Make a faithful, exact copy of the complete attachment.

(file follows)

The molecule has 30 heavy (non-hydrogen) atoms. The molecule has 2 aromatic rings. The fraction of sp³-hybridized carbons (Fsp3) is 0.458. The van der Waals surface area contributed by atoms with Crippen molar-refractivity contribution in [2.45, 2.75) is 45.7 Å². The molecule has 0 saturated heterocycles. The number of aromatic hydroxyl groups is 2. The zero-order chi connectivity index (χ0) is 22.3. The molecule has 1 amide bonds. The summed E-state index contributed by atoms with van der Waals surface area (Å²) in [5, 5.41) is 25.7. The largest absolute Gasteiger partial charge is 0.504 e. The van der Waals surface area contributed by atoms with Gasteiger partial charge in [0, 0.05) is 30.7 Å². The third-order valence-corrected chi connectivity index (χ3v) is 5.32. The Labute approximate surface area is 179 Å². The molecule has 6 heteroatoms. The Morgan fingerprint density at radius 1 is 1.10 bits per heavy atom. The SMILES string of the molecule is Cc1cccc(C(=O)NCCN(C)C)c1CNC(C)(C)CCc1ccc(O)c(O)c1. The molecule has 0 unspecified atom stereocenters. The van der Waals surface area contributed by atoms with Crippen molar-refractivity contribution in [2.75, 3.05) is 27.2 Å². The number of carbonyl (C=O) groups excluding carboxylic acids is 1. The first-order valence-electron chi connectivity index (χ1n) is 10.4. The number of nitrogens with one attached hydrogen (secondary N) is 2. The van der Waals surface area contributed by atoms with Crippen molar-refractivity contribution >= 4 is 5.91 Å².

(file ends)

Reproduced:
The molecule has 30 heavy (non-hydrogen) atoms. The molecule has 2 aromatic rings. The fraction of sp³-hybridized carbons (Fsp3) is 0.458. The van der Waals surface area contributed by atoms with Crippen molar-refractivity contribution in [2.45, 2.75) is 45.7 Å². The molecule has 0 saturated heterocycles. The number of aromatic hydroxyl groups is 2. The zero-order chi connectivity index (χ0) is 22.3. The molecule has 1 amide bonds. The summed E-state index contributed by atoms with van der Waals surface area (Å²) in [5, 5.41) is 25.7. The largest absolute Gasteiger partial charge is 0.504 e. The van der Waals surface area contributed by atoms with Gasteiger partial charge in [0, 0.05) is 30.7 Å². The third-order valence-corrected chi connectivity index (χ3v) is 5.32. The Labute approximate surface area is 179 Å². The molecule has 6 heteroatoms. The Morgan fingerprint density at radius 1 is 1.10 bits per heavy atom. The SMILES string of the molecule is Cc1cccc(C(=O)NCCN(C)C)c1CNC(C)(C)CCc1ccc(O)c(O)c1. The molecule has 0 unspecified atom stereocenters. The van der Waals surface area contributed by atoms with Crippen molar-refractivity contribution in [2.75, 3.05) is 27.2 Å². The number of carbonyl (C=O) groups excluding carboxylic acids is 1. The first-order valence-electron chi connectivity index (χ1n) is 10.4. The number of nitrogens with one attached hydrogen (secondary N) is 2. The van der Waals surface area contributed by atoms with Crippen molar-refractivity contribution >= 4 is 5.91 Å².